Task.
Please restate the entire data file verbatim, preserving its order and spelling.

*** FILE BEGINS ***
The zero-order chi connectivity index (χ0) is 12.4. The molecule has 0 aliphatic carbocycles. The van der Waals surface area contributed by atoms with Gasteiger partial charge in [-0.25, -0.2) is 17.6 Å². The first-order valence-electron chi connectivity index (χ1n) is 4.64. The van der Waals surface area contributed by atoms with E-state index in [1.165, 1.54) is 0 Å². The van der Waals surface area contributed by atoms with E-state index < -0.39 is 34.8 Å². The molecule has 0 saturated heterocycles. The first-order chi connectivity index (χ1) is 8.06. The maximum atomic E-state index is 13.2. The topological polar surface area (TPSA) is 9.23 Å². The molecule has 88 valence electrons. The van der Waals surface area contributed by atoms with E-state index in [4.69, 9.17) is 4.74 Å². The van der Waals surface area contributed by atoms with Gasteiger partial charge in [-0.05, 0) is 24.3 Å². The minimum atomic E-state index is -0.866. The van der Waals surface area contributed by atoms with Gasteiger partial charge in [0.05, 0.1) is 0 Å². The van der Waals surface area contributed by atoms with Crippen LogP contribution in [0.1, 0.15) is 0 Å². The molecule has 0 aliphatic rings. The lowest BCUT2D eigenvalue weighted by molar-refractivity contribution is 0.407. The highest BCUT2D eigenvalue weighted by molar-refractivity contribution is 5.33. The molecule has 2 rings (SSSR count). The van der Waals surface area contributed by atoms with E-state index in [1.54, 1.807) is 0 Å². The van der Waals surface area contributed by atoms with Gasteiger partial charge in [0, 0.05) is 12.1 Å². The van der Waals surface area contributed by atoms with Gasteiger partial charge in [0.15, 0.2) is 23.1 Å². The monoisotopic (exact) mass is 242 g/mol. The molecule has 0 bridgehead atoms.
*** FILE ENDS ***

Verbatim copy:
The zero-order chi connectivity index (χ0) is 12.4. The molecule has 0 aliphatic carbocycles. The van der Waals surface area contributed by atoms with Gasteiger partial charge in [-0.25, -0.2) is 17.6 Å². The first-order valence-electron chi connectivity index (χ1n) is 4.64. The van der Waals surface area contributed by atoms with E-state index in [1.165, 1.54) is 0 Å². The van der Waals surface area contributed by atoms with E-state index < -0.39 is 34.8 Å². The molecule has 0 saturated heterocycles. The first-order chi connectivity index (χ1) is 8.06. The maximum atomic E-state index is 13.2. The topological polar surface area (TPSA) is 9.23 Å². The molecule has 88 valence electrons. The van der Waals surface area contributed by atoms with E-state index in [4.69, 9.17) is 4.74 Å². The van der Waals surface area contributed by atoms with Gasteiger partial charge in [-0.05, 0) is 24.3 Å². The minimum atomic E-state index is -0.866. The van der Waals surface area contributed by atoms with Gasteiger partial charge in [0.05, 0.1) is 0 Å². The van der Waals surface area contributed by atoms with Crippen LogP contribution in [0.1, 0.15) is 0 Å². The molecule has 0 aliphatic rings. The lowest BCUT2D eigenvalue weighted by molar-refractivity contribution is 0.407. The highest BCUT2D eigenvalue weighted by molar-refractivity contribution is 5.33. The molecule has 2 rings (SSSR count). The van der Waals surface area contributed by atoms with E-state index in [1.54, 1.807) is 0 Å². The van der Waals surface area contributed by atoms with Gasteiger partial charge in [0, 0.05) is 12.1 Å². The van der Waals surface area contributed by atoms with Gasteiger partial charge in [0.15, 0.2) is 23.1 Å². The monoisotopic (exact) mass is 242 g/mol. The molecule has 0 bridgehead atoms.